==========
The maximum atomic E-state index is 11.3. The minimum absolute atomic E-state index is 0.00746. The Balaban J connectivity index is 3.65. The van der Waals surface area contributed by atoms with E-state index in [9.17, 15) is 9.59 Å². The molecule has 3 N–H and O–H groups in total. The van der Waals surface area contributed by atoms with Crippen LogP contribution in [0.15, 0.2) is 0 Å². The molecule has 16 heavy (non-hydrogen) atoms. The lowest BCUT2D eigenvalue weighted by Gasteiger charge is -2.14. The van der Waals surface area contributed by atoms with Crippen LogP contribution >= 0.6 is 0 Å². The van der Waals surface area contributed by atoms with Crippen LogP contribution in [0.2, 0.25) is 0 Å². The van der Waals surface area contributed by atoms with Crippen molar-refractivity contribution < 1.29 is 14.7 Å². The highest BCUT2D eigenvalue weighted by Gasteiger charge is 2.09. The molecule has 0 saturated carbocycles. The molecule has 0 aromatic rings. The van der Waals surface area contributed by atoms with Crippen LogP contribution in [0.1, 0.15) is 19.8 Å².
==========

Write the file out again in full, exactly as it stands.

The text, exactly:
The maximum atomic E-state index is 11.3. The minimum absolute atomic E-state index is 0.00746. The Balaban J connectivity index is 3.65. The van der Waals surface area contributed by atoms with E-state index in [9.17, 15) is 9.59 Å². The molecule has 3 N–H and O–H groups in total. The van der Waals surface area contributed by atoms with Crippen LogP contribution in [0.15, 0.2) is 0 Å². The molecule has 16 heavy (non-hydrogen) atoms. The lowest BCUT2D eigenvalue weighted by Gasteiger charge is -2.14. The van der Waals surface area contributed by atoms with Crippen LogP contribution >= 0.6 is 0 Å². The van der Waals surface area contributed by atoms with Crippen LogP contribution in [0.2, 0.25) is 0 Å². The van der Waals surface area contributed by atoms with Crippen molar-refractivity contribution < 1.29 is 14.7 Å². The highest BCUT2D eigenvalue weighted by Gasteiger charge is 2.09. The molecule has 0 saturated carbocycles. The molecule has 0 aromatic rings. The van der Waals surface area contributed by atoms with Crippen LogP contribution in [0.1, 0.15) is 19.8 Å².